Light variation

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GordonM
Posts: 12
Joined: Sat May 16, 2020 5:12 pm

Light variation

Post by GordonM »

I wanted to build a theater light like the one at Taliesin Spring Green. Mrs. Wright gave the plans to Don Lovness many years ago and he built one that was by the studio front door. The dimensions, however, are fussy and complicated, so I adapted those plans to modern materials (who makes Philippine mahogany plywood anymore?), and standard dimensions like 1 x 4 maple (3/4 x 3-1/2") rather than the 4" boxes called for. I dropped the vertical wings as well, after cutting two separate sets of them. Too darn much work. After two months I have what I consider a nice prototype, and I may start over to create a really nice one. Some day. In the meantime, it has proven to be a marvelous mood piece in our living room and the LED puck lights came with a remote for on/off and dimming. It even has some disco flashing modes that Virginia Lovness would have loved.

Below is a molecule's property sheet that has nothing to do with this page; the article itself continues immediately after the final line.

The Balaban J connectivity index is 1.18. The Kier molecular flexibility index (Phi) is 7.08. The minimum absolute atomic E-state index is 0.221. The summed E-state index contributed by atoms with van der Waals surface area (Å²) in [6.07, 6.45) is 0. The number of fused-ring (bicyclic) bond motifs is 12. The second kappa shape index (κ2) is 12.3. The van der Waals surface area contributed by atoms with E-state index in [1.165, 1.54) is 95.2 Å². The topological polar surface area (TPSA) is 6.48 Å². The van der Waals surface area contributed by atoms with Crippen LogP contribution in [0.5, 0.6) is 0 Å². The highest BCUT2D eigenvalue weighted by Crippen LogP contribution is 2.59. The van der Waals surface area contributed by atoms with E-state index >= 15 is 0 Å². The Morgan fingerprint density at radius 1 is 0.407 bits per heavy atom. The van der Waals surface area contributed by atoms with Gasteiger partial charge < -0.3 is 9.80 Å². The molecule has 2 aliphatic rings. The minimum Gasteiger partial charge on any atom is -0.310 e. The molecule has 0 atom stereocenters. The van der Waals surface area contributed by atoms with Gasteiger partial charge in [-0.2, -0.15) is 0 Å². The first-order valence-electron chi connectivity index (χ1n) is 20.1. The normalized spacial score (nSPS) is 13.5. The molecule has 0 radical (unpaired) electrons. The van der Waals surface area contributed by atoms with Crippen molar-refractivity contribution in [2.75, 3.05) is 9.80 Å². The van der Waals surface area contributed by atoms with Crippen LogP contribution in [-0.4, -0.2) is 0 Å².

https://drive.google.com/file/d/1pTNMHm ... sp=sharing

https://drive.google.com/file/d/1WuJbAS ... sp=sharing
Last edited by GordonM on Fri Apr 09, 2021 6:11 pm, edited 1 time in total.

SDR
Posts: 20382
Joined: Sat Jun 17, 2006 11:33 pm
Location: San Francisco

Re: Light variation

Post by SDR »

I look forward to seeing what you've made, Gordon. If others besides me have trouble accessing them at Google Drive, you may certainly send me your images for posting.

Steve

SDR
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Location: San Francisco

Re: Light variation

Post by SDR »

Gordon provides a photo of his new light fixture, and one of the fixture near the entrance to the Lovness Studio:


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Last edited by SDR on Fri Apr 09, 2021 9:27 pm, edited 2 times in total.